The two key words or phrases here are “entering” and “drawing in” and the book is organized in two parts around these. After introducing the book with some information around the challenge and opportunity of cross-cultural evangelism and the love of the good and beautiful God that is at the heart of the universe and hopefully fills our hearts, Rawson turns to entering in. But instead of giving us technique, she teaches us about keeping in step with the Spirit and the vital importance of prayer. Then she begins with the importance of building trust through acceptance and honor while being aware of cultural differences. She helps us understand how our reading of scripture may be colored by worldview lenses, as well as understanding the different worldviews of internationals, particularly from Asia and India. Particularly critical here is understanding different values systems around four key values: honor, innocence, joy, and power.

The second part of the book focuses on drawing people into community. First, and foundational, she focuses on the characteristics of welcoming communities. She applies research by Doug Schaupp and Don Everts on the Five Thresholds of Conversion (a good overview is offered in this video) to communities working with internationals, showing how important walking with internationals through these thresholds is vital to avoid superficial conversions with no lasting transformation. She offers very practical ideas on communication and the differences between direct and indirect styles, different learning styles (conceptual, images, and intuitional), and the value of story. She follows this with a way of sharing the gospel as a story about brokenness in the world (available here electronically). She concludes by discussing how communities are important in the making of disciples when people believe.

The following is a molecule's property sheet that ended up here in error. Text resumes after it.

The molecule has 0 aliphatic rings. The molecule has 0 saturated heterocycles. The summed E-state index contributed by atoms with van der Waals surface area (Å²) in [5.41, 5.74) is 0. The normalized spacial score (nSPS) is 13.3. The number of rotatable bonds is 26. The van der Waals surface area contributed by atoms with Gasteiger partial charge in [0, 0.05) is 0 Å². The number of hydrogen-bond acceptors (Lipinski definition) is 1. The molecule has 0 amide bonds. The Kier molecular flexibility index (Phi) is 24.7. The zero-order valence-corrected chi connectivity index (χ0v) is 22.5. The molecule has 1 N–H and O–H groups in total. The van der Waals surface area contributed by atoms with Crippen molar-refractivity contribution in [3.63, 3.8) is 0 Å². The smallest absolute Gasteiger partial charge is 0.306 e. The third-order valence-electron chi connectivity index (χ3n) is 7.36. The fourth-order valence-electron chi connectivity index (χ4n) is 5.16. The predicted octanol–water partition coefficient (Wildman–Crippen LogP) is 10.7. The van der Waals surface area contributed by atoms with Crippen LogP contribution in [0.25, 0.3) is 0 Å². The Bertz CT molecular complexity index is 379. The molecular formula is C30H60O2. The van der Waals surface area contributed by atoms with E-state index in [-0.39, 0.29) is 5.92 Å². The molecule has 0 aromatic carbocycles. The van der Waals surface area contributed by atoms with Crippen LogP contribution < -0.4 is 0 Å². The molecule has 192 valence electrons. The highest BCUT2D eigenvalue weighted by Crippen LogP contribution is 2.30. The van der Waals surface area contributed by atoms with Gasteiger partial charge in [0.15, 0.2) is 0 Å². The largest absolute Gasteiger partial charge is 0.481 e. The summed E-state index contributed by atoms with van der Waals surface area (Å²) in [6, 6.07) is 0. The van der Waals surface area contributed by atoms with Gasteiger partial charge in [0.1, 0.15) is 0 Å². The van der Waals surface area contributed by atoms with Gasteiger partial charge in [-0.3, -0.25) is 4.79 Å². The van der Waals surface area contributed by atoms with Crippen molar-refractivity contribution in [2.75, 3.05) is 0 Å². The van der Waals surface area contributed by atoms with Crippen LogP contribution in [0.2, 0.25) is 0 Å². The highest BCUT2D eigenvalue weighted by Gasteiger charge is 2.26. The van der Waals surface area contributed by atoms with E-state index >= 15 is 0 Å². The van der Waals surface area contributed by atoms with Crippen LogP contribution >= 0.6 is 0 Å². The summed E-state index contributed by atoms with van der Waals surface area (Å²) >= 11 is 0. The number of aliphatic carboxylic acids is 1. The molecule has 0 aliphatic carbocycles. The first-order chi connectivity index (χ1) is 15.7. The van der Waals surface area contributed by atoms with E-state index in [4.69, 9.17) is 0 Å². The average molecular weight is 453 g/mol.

I would describe this book as both practical and wise. It includes lots of tips and ideas, but also reflects the wisdom and spiritual insight and stories of many years in international ministry where the outward journey of reaching students has been matched with an inward journey of knowing Christ more deeply and learning to walk in step with his Spirit. Each chapter includes both individual reflection questions and group discussion questions (written by good friend and ministry colleague Marc Papai) and recommended resources related to the chapter topics (including extensive online resources at It is great for collegiate ministers, ministry teams or anyone interested in welcoming and loving internationals students, entering their worlds and drawing them into community,


Where I Was Last Week

My view walking to breakfast each morning

My view walking to breakfast each morning

Some of you who follow this blog might be curious where I was this past week that led to taking a break from posting new material. I don’t always like posting about travel away from home before hand on social media. As it turns out, I was in Mexico for the past five days at an international conference of collegiate ministries that is held once every four years. I was invited to lead one of the workshops during the conference and also to give one of the plenary addresses. There were roughly 1100 delegates from approximately 159 nations present.

Slavic and Zina from Moldova

Slavic and Zina from Moldova